Slow Progress in Battered Falluja (April 19, 2005)

Five months after the second US attack on Falluja, students attend classes in tents, more than 100,000 residents still live in refugee camps, and a curfew lasting nearly half the day remains in place. US and Iraqi forces use undamaged schools as bases. Meanwhile, NGOs "are finding it difficult to help Falluja residents because of restrictions on entering the city." (Institute for War & Peace Reporting)

Focus on Situation in Fallujah (February 17, 2005)

Fallujah suffers from poor sanitation and a lack of electricity, water, and adequate housing for the thousands of returning residents who fled the city during intense fighting at the end of 2004. Those who have returned rely heavily on NGO aid, particularly for drinking water. Furthermore, the United Nations Children's Fund (UNICEF) reports that an estimated 100,000 local children risk losing an entire academic school year due to the fact that none of the 95 schools inside Fallujah are open. (Integrated Regional Information Networks)

City of Ghosts (January 11, 2005)

This Guardian and Channel 4 Newsinvestigation of what really happened in Fallujah details the enormous destruction in a city rendered uninhabitable following the US assault. Iraqi doctor Ali Fadhil tries to find an answer to the key question surrounding the Fallujah siege: where did all the insurgents go? The investigation debunks a popular US myth that the attack was "a huge success, killing 1200 insurgents."


Denial of Water to Iraqi Cities (November 2004)

The US has violated the Geneva Convention by cutting off water supplies to Tall Afar, Samarra and Fallujah for several days in September and October 2004, denying up to 750,000 civilians access to water. The US further breached international law when forces refused to let the Red Cross deliver water to Fallujah the in hopes that dwindling supplies of food and water would eventually cause the insurgents to surrender. (Cambridge Solidarity with Iraq)

New York Times Rewrites Fallujah History (November 16, 2004)

Fairness & Accuracy In Reporting(FAIR) charges the New York Times with maintaining a double standard in its accounts of civilian deaths in the US attack on Fallujah. The paper repeatedly dismissed reports of "large civilian casualties" as "unconfirmed," but in the run-up to the offensive the Times informed its readers that "70 percent to 90 percent of civilians had fled." In its estimates of civilian deaths, FAIR says, "the Times has signed up on the side of the Pentagon."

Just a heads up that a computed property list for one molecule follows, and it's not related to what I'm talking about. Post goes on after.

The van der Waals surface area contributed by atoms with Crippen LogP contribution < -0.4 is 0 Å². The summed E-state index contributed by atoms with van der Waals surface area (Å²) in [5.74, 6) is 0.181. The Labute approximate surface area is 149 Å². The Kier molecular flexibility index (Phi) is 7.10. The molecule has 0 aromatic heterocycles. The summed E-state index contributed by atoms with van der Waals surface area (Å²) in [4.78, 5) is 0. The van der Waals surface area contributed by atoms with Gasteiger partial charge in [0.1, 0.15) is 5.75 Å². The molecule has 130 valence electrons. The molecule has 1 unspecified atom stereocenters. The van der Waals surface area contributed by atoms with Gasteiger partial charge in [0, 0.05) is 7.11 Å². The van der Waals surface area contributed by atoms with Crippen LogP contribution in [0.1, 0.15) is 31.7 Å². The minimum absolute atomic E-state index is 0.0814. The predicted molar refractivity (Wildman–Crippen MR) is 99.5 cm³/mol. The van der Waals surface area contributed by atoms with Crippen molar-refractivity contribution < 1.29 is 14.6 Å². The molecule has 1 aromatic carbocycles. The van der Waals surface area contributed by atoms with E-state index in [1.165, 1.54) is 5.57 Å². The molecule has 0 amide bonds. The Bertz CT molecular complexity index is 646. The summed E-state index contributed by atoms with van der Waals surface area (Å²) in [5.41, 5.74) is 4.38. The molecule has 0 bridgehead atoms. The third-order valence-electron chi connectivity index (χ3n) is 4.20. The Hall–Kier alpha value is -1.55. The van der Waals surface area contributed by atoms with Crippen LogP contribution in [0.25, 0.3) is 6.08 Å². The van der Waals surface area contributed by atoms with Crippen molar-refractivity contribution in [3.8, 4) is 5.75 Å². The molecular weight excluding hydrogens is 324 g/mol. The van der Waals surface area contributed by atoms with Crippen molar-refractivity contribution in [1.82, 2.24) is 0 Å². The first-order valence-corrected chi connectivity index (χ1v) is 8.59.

Fallujah Battle Deepens Divide in Iraq (November 15, 2004)

The US attack on Fallujah will likely widen the gap between Iraqi Sunnis and Shiites. The Head of a conservative Sunni organization charged that Iraqi interim Prime Minister Ayad Allawi had launched "a war on Sunnis" in Fallujah. Allawi brushed aside suggestions of a divided Iraqi people, claiming that "there is no problem of Sunnis or Shiites, this is all Iraqis against the terrorists." (Associated Press)

Fallujah 101 (November 12, 2004)

After years of British domination, the US has taken over as the colonial power in Iraq. The bombing of Fallujah resembles the British bombing of the country in 1920 to regain control of the region, and foreign ownership of valuable resources dates back to the early 20th century when large Western oil companies controlled Iraqi oil. This article ties the resistance in Fallujah to the long struggle against foreign troops on Iraqi soil. (In These Times)

Falluja Facing Humanitarian Crisis (November 11, 2004)

The attack on Fallujah has created a humanitarian disaster because medical help cannot reach wounded civilians. At least 2,200 families have already fled the city and others are trapped with no water, food or medicine. (Aljazeera)